Thankfully, it was Mom, and she knows “overwhelmed autistic girl” speak for, “Hey, now’s not a good time.”

As always, I will try harder next time.

Off to search for my bug again.

Had it up to here

Confession time, k?  It startles me when I come across an autism blog I’ve never even heard of.  I mean, duh, right?  Of course there are zillions more blogs than I know about… but in the world of autism, posts make their popularity rounds.  There are the super bloggers, of course, for whom most every post in popular.  Honestly, I rarely even look at my stats until someone asks me how many people look at my blog everyday.  The answer?  Some days, 50, and others, nearly a thousand.  I don’t get excited about all that.  Not to say I didn’t at one point, but now, it’s just… it’s what it is!

Anywho, I was going back and forth about blogging regarding an incident that happened today (it really was quite minor and probably shouldn’t even be referred to as an “incident”).  But then, and I don’t remember how, I stumbled across the Thirty Days of Autism blog and found this post.

And truth be told, I didn’t make it all the way through.  I kind of have the attention span of a fruit fly, which, combined with memory issues (when I read large chunks of texts, I don’t remember where I started so I come up in the middle, totally confused) and the fact that it just doesn’t all sink in sometimes… but the take away from that post is the ideas behind calling someone “high functioning.”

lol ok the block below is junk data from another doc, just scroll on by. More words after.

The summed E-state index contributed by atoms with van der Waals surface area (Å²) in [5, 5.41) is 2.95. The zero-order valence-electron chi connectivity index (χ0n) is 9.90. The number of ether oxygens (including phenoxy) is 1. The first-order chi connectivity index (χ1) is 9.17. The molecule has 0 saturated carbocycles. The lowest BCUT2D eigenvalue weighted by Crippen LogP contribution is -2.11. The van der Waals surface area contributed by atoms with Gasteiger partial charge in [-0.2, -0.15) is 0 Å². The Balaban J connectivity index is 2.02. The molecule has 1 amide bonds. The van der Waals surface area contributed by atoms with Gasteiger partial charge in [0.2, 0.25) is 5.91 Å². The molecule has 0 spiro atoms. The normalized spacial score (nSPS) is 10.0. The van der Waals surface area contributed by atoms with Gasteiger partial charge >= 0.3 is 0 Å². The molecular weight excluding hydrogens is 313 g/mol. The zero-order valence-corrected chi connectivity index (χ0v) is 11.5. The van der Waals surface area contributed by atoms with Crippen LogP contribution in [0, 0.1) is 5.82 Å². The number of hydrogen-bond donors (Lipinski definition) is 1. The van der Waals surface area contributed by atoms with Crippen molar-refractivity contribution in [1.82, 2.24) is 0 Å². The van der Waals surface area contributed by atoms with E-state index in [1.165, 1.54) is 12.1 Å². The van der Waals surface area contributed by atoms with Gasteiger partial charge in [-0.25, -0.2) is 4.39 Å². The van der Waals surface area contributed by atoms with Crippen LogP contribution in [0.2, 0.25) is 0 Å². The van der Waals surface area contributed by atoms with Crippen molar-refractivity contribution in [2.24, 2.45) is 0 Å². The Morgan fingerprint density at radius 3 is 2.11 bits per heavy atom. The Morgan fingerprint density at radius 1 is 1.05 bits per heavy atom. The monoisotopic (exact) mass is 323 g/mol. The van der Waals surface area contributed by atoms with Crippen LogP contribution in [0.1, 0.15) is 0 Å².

It’s amusing, really, because when I say I have autism, people often say, “You must be very high functioning then!”  And then, when I say I have mild autism/HFA, clinicians say, “Um… you’re not exactly HF, sorry…”  I’ve long tried to categorize mysself, but at least for now, I’m over it.  I have classic autism, no modifier required, because regardless of which one you use, someone will find fault with it.

The thing that stuck out to me in that post, though, was the piece about comparing people.  That’s what it’s all about (doooo the hokey-pokey!), isn’t it?  It’s about comparisons.  Comparisons to a list of criteria, or comparisons to another autistic, or comparisons to a typically-developing person.

I’ve always been one for comparing.  I wanted to know how I measure up to others, because my innate sense of self was utterly non existent.  So, short of knowing that I was thisser than so-and-so and thatter than such-and-such… I had no idea who I was.

But that was then, and this is now.  Now, at least most of the time (barring the past week or so where I’ve been struggling a bit), I know who I am.  I know of no other way to describe myself than “I’m Lydia.”  I know what that means, what that entails, and I like that person.  So, the days of comparing are out.